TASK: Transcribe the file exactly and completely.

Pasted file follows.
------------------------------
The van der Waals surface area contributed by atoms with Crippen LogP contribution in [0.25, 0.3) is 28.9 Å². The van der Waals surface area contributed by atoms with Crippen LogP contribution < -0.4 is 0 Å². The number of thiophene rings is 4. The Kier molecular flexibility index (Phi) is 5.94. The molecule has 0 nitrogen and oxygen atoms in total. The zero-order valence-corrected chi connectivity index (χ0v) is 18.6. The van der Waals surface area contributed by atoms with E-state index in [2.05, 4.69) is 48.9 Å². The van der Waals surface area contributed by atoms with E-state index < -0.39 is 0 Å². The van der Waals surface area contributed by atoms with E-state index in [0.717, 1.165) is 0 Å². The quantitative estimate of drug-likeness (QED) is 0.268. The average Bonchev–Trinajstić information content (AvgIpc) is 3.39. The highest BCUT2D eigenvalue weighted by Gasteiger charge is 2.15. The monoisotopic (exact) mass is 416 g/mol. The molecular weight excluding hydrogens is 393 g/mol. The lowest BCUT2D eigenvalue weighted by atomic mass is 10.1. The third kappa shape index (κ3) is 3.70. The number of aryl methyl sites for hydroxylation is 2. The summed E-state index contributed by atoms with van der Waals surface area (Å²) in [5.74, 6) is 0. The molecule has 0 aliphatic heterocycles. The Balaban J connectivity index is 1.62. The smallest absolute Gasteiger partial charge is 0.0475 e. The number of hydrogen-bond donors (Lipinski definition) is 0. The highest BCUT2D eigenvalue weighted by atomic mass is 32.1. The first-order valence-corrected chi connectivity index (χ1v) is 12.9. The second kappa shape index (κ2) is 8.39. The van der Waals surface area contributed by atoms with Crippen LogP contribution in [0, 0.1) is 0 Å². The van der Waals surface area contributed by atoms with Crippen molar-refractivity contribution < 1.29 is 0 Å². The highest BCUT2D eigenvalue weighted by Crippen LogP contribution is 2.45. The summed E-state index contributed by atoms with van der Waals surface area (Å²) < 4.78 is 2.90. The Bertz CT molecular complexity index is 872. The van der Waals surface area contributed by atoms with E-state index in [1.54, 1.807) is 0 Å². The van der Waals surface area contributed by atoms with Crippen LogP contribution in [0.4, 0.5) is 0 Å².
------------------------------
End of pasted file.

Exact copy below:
The van der Waals surface area contributed by atoms with Crippen LogP contribution in [0.25, 0.3) is 28.9 Å². The van der Waals surface area contributed by atoms with Crippen LogP contribution < -0.4 is 0 Å². The number of thiophene rings is 4. The Kier molecular flexibility index (Phi) is 5.94. The molecule has 0 nitrogen and oxygen atoms in total. The zero-order valence-corrected chi connectivity index (χ0v) is 18.6. The van der Waals surface area contributed by atoms with E-state index in [2.05, 4.69) is 48.9 Å². The van der Waals surface area contributed by atoms with E-state index < -0.39 is 0 Å². The van der Waals surface area contributed by atoms with E-state index in [0.717, 1.165) is 0 Å². The quantitative estimate of drug-likeness (QED) is 0.268. The average Bonchev–Trinajstić information content (AvgIpc) is 3.39. The highest BCUT2D eigenvalue weighted by Gasteiger charge is 2.15. The monoisotopic (exact) mass is 416 g/mol. The molecular weight excluding hydrogens is 393 g/mol. The lowest BCUT2D eigenvalue weighted by atomic mass is 10.1. The third kappa shape index (κ3) is 3.70. The number of aryl methyl sites for hydroxylation is 2. The summed E-state index contributed by atoms with van der Waals surface area (Å²) in [5.74, 6) is 0. The molecule has 0 aliphatic heterocycles. The Balaban J connectivity index is 1.62. The smallest absolute Gasteiger partial charge is 0.0475 e. The number of hydrogen-bond donors (Lipinski definition) is 0. The highest BCUT2D eigenvalue weighted by atomic mass is 32.1. The first-order valence-corrected chi connectivity index (χ1v) is 12.9. The second kappa shape index (κ2) is 8.39. The van der Waals surface area contributed by atoms with Crippen LogP contribution in [0, 0.1) is 0 Å². The van der Waals surface area contributed by atoms with Crippen molar-refractivity contribution < 1.29 is 0 Å². The highest BCUT2D eigenvalue weighted by Crippen LogP contribution is 2.45. The summed E-state index contributed by atoms with van der Waals surface area (Å²) < 4.78 is 2.90. The Bertz CT molecular complexity index is 872. The van der Waals surface area contributed by atoms with E-state index in [1.54, 1.807) is 0 Å². The van der Waals surface area contributed by atoms with Crippen LogP contribution in [0.4, 0.5) is 0 Å².